STEINERT installs inline system to extract meatballs


Miller introduces new safety glasses Smoked and Shade 3.0 Lenses to Arc Armor® Line of Safety Glasses — Newest additions join existing Clear and Shade 5.0 options APPLETON, WI — Miller Electric Mfg. Co. has rounded off its safety glasses offering with the addition of Smoked and Shade 3.0 to its existing offering of Clear and Shade 5.0 line of safety glasses. The new safety lenses are available in black, blue and orange frame colors. The Smoked lenses are ideal for outdoor applications, while the Shade 3.0 is ideal for light oxy fuel or plasma cutting applications. Arc Armor safety glasses are designed for optimal comfort, fit and durability. Featuring rubber ear pads and form fitting orbital eye coverage, the safety glasses reduce facial discomfort and pain that can occur after long periods of use. “The Arc Armor safety glasses provide outstanding protection features, including shatter proof polycarbonate lenses with an antiscratch coating and soft foam protection guards that keep out dust and perspiration.” The Smoked, Shade 3.0 and Shade 5.0 safety lenses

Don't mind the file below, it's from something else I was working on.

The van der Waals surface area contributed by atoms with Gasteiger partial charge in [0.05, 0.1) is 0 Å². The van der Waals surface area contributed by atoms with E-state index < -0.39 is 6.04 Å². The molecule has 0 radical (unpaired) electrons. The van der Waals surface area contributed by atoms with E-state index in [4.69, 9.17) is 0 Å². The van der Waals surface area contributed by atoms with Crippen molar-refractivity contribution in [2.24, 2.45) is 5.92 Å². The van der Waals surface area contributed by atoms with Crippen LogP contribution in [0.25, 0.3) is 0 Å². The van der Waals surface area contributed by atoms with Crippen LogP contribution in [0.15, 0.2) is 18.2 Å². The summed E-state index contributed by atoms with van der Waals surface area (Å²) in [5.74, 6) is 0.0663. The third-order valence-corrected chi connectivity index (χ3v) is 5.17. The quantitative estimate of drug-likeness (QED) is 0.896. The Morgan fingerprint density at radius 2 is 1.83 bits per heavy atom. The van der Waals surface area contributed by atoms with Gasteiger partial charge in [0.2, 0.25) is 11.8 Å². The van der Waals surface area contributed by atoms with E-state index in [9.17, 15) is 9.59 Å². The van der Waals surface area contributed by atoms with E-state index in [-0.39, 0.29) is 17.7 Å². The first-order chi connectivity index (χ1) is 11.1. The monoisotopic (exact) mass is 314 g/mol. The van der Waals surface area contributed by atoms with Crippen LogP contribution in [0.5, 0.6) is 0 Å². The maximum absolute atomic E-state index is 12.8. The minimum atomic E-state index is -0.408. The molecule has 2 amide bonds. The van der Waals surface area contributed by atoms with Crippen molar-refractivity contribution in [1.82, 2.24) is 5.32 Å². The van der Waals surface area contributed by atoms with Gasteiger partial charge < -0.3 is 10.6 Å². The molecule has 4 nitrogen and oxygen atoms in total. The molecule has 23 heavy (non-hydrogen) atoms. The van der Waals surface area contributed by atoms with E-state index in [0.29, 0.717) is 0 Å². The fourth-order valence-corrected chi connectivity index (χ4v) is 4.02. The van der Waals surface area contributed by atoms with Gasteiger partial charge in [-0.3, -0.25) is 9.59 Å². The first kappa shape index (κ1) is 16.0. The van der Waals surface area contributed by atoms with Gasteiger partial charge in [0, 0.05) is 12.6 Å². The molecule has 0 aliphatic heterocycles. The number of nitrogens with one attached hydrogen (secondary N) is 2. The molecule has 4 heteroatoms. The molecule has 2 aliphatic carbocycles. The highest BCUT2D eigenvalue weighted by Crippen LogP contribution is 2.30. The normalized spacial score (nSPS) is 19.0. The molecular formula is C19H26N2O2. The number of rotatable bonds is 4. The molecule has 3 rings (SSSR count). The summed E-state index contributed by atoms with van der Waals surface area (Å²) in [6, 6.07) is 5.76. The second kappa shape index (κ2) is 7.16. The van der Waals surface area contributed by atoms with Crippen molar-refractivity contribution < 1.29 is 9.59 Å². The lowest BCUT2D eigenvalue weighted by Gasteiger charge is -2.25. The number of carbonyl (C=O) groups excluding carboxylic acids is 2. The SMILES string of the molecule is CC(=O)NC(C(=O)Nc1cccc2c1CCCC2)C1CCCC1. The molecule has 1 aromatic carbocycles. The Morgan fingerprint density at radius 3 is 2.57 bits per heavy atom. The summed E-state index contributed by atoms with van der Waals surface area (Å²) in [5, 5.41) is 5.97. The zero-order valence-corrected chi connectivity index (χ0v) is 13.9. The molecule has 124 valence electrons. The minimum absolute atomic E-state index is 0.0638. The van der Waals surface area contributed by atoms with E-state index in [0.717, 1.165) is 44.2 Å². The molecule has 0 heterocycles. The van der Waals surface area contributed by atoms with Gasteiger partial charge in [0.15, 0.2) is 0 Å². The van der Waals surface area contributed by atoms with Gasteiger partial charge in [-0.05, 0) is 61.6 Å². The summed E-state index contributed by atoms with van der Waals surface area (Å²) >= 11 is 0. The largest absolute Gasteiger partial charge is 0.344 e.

also feature a reflective outer coating providing ultraviolet protection and enhanced contrast with minimal glare. “Welding safety is Miller’s priority, and we understand welders don’t just want safety products that are durable and protect them from potential hazards,” said Bill Gardner, product manager at Miller Electric Mfg. Co. “Welders want style and comfort — products they can and want to wear all

day without discomfort. These new safety glasses, like all of our Arc Armor products, meet those criteria.” “The new safety glasses also meet the Z87.1 requirements of the American National Standards Institute (ANSI) for personal eye and face protection devices.” For more information on Miller safety glasses and other Arc Armor Welding protection products, visit MillerWelds. com.

Spare Parts Custom Made

Screens For All Manufacturers & Models

Most parts custom fabricated and shipped within days not weeks! Pictured are just a few samples of our quality work Morbark Grinder Screen

Bucket Liners Hammer Bars Split Sprockets Augers * All Fabrication Products Are Available in AR450 Plate

Roto Chopper Screen Jones Grinder Screen

Split Sprockets

Front Wear Liner for the Jones Grinder

Call us for your parts needs. Phone: 301-722-4030 Fax: 301-759-4064 E-mail: Visit our web site: PO Box 1415 12001 Siebert Rd. SE, Cumberland, MD 21502